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Two Iranian women executed at Qerchak prison

By Brian Booker     Jun 4, 2015 in World
According to the National Council of Resistance of Iran, two women were executed in Iran today at the infamous Qerchak Prison in Varamin. Executions in Iran appear to be on the upswing with 63 other people having been executed in recent days.
NCRI President-elect Maryam Rajavi argues "the unprecedented escalation of arbitrary, mass executions across Iran, as an indication of the ruling regime's despair in the face of irremediable social and political crises, also its fear of broad-based social discontent," adding, "The leaders of Iran’s ruling religious fascism are trying in vain to prevent escalation of popular protests and eruption of public rage by resorting to ever more brutal repression to prevent the regime’s downfall."
Qercheck Prison has earned a moniker as “the end of the world” due to harsh conditions and the fact that many of the prisoners sent there are ultimately executed.
The prison is a former poultry farm that was converted in 2011 to house female prisoners. Conditions in the prison are said to rival those of a concentration camp, with prisoners suffering from poor hygienic standards, a lack of access to proper nutrition, and harsh treatment.
The prison holds approximately 40 female prisoners. The children of some female prisoners are also locked up with their mothers. This ensures that the children have access to their mothers and thus parental care, but also means that they are subject to the harsh conditions of the prison.
One of the executed, Fatemeh Mehrabani, 39, had been held in Iranian prisons for approximately five years. She was transferred to solitary confinement on May 30th to await her execution.
Iran trails only China in regards to the number of people executed per year. Amnesty International reports that Iran executed at least 289 people in 2014.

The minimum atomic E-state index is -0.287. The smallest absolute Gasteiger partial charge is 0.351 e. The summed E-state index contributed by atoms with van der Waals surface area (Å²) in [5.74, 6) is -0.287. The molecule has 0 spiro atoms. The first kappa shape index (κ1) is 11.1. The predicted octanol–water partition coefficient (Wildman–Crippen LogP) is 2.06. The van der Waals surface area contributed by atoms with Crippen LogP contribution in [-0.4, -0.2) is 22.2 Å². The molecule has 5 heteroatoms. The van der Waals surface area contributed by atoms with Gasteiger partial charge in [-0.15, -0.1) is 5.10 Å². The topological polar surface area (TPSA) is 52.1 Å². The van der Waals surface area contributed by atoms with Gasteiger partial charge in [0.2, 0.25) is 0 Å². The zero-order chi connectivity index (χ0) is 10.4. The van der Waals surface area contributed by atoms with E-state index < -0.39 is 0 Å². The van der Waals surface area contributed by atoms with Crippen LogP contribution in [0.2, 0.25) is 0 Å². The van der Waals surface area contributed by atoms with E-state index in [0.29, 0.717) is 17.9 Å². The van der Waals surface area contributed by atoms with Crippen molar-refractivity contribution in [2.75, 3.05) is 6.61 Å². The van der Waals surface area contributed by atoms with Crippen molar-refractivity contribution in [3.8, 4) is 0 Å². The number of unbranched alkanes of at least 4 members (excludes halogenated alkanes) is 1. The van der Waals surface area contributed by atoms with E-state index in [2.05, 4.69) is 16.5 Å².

Most developed countries have outlawed the death penalty, with only the United States, Japan, and a few others still allowing for the use of capital punishment. Among those fully-developed countries that do allow for executions, the rate of those killed is much lower.
The United States, for example, executed 35 people in 2014, compared to Iran's 289+, even though the American population is five times as large as Iran's.
A better and more impartial legal system is likely one of the chief reasons why the United States' execution rate is so much lower. Iran ranks only 88th out of 102 in the World Justice Project's “Rule of Law” index.
This year, the numbers may end up being higher. Besides the two women executed at Qerchak, at least 63 other people have been executed in recent days.
Detail statistics are not currently available, but in the past years drug related convictions have been the primary cause for execution. Iran shares a large eastern border with Afghanistan, the world's number one producing of poppy, which can be refined into heroin.
More about Death penalty, Iran, War on drugs
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